Sometimes, inspirations are found in the mundane every day. For example, I once picked up a birthday card for my niece. I was in a rush. As soon as I paid, I found a spot by the counter and scribbled something on the card. It came out like this, “Too bad you continue to be young because by the time I am at your place to hand this card over to you, you will be in bed while we will be downstairs partying. Happy birthday!” I lifted my head up and looked down again at the words, only to be miffed at my lack of creativity. The shop attendant said something that carries value to this day, “Keep in mind that no one else has written what you just wrote. No one will likely ever write what you just did. These words will always be yours and yours alone.” I was not proud of what I had written but what the woman said struck a chord – to take ownership of my words and my thoughts, as if they mattered. And they do. That is my fourth piece of advice for writing.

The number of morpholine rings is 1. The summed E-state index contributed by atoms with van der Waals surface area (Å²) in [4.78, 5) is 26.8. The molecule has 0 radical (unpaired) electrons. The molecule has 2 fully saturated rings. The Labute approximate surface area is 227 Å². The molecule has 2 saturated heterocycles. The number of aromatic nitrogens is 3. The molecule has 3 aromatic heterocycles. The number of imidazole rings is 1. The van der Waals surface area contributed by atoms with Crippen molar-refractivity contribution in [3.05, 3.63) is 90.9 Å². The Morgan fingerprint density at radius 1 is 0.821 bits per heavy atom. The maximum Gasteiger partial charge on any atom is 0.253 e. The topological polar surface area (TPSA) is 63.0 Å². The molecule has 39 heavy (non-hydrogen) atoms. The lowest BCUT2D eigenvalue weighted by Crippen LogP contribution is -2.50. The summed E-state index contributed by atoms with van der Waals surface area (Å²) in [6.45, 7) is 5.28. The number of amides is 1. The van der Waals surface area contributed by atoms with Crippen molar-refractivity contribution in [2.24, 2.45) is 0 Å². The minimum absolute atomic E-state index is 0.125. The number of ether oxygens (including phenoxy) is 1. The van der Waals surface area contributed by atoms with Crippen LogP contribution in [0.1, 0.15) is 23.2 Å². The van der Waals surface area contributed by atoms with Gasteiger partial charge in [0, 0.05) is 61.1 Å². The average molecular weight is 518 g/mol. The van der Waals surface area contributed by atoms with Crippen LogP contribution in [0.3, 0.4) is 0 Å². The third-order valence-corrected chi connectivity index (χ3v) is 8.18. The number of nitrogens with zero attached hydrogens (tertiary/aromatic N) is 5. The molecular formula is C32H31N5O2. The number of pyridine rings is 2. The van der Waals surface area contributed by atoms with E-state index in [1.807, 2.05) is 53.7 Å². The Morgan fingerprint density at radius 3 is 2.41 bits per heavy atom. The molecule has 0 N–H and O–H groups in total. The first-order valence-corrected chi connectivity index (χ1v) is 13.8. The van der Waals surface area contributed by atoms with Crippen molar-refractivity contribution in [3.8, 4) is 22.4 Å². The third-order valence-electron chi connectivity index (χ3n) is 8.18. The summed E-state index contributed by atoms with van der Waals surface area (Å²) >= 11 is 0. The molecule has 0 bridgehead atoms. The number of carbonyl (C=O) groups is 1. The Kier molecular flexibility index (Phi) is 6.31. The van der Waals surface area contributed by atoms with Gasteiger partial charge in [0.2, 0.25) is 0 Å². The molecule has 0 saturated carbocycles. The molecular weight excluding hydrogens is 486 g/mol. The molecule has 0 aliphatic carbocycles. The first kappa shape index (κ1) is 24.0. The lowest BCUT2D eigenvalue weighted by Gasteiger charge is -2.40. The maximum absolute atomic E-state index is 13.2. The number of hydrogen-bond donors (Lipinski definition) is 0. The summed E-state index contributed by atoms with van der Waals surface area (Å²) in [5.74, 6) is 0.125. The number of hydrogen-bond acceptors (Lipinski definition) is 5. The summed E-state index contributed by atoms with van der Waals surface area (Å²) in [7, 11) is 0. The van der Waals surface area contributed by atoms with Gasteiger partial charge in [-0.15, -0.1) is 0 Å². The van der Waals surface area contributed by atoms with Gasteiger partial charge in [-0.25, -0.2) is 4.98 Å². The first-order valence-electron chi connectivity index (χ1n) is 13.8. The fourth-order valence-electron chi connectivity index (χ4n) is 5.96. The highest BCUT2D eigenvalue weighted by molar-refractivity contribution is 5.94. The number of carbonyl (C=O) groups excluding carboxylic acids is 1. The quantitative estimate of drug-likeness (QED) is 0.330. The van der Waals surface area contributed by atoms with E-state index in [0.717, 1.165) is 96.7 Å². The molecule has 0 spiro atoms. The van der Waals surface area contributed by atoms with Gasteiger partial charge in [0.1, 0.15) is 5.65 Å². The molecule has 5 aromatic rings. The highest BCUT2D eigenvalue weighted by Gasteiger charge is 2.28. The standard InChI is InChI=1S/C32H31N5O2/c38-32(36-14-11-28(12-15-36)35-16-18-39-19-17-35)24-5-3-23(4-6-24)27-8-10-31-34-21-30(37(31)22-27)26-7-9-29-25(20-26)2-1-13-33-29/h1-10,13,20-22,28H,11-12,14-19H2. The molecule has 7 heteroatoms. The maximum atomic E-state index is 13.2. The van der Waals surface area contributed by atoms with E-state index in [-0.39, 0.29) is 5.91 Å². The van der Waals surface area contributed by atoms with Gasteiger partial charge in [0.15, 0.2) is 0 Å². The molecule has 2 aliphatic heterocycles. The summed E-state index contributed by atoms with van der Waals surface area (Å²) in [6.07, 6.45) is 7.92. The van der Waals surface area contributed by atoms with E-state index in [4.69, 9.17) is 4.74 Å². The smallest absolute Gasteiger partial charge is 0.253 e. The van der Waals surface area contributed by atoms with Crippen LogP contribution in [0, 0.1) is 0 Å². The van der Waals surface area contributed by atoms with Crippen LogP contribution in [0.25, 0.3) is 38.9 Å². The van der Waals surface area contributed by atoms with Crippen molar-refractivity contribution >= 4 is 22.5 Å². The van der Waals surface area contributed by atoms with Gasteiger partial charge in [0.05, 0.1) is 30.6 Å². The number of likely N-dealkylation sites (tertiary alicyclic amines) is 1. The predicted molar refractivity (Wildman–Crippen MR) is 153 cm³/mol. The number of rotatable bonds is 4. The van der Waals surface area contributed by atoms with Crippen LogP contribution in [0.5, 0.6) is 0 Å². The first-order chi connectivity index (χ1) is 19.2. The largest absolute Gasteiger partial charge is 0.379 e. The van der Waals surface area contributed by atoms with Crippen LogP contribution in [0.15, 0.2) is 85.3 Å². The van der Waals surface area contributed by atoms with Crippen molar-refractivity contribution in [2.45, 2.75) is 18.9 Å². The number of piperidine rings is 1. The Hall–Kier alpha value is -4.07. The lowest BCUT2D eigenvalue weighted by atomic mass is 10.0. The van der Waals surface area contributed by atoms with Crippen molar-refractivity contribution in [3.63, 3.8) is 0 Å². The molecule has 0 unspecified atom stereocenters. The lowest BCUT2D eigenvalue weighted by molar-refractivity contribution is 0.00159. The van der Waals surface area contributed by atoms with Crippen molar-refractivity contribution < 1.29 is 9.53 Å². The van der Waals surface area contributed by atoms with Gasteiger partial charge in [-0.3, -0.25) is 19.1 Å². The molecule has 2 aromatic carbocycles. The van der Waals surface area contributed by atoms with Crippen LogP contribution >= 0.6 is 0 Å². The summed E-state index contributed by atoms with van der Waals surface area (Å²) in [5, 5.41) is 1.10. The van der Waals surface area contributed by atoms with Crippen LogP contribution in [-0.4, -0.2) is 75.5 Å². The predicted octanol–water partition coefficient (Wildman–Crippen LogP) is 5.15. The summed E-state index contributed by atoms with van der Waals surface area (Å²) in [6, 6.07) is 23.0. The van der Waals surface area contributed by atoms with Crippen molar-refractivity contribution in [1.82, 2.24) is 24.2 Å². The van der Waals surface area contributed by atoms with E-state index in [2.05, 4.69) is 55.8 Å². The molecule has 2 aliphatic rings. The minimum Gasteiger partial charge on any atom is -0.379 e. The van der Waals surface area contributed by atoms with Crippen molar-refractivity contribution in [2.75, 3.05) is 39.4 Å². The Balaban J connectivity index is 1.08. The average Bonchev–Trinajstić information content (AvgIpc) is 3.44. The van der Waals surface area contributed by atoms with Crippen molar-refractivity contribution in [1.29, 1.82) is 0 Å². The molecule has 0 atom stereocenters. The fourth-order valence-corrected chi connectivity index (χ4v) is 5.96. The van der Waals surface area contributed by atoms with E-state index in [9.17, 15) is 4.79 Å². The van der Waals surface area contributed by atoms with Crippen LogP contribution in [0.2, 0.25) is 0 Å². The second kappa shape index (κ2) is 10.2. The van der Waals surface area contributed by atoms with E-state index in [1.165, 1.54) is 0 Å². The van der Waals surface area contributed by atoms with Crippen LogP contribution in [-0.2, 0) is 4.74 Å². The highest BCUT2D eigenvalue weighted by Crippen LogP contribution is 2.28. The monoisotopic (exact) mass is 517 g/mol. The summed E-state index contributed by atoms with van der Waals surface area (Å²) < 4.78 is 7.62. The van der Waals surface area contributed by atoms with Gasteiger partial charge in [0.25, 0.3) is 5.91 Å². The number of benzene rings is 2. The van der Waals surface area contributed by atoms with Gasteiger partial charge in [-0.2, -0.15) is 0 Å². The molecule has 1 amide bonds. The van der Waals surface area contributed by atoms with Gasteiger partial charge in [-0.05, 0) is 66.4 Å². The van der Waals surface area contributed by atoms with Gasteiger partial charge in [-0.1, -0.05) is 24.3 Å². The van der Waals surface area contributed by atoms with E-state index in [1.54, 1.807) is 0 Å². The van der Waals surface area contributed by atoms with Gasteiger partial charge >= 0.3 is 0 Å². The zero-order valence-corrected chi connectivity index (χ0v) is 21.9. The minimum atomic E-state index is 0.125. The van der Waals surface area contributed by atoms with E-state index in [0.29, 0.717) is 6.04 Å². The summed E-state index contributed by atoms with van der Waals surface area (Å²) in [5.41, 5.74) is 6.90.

This message of owning your words was drilled home more powerfully in my case when I stumbled upon AbdouMaliq Simone’s writings. Simone is an influential African-American scholar who writes mostly about Asian and African cities. While researching the ‘slum’ as my Ph.D. focus, I was my own worst critic in an unhealthy way. I would spend days on end judging my own insights and ideas, my ‘findings’, with disdain. This was until I came across Simone, who espouses a different viewpoint about the city in the global South. He believes that it is not just through the ‘master plan’ that cities and urban lives are made and remade; they are (re)made just as much in the spaces of the every day – spaces filled with experiments, encounters, and accidental outcomes, some planned but not always anticipated.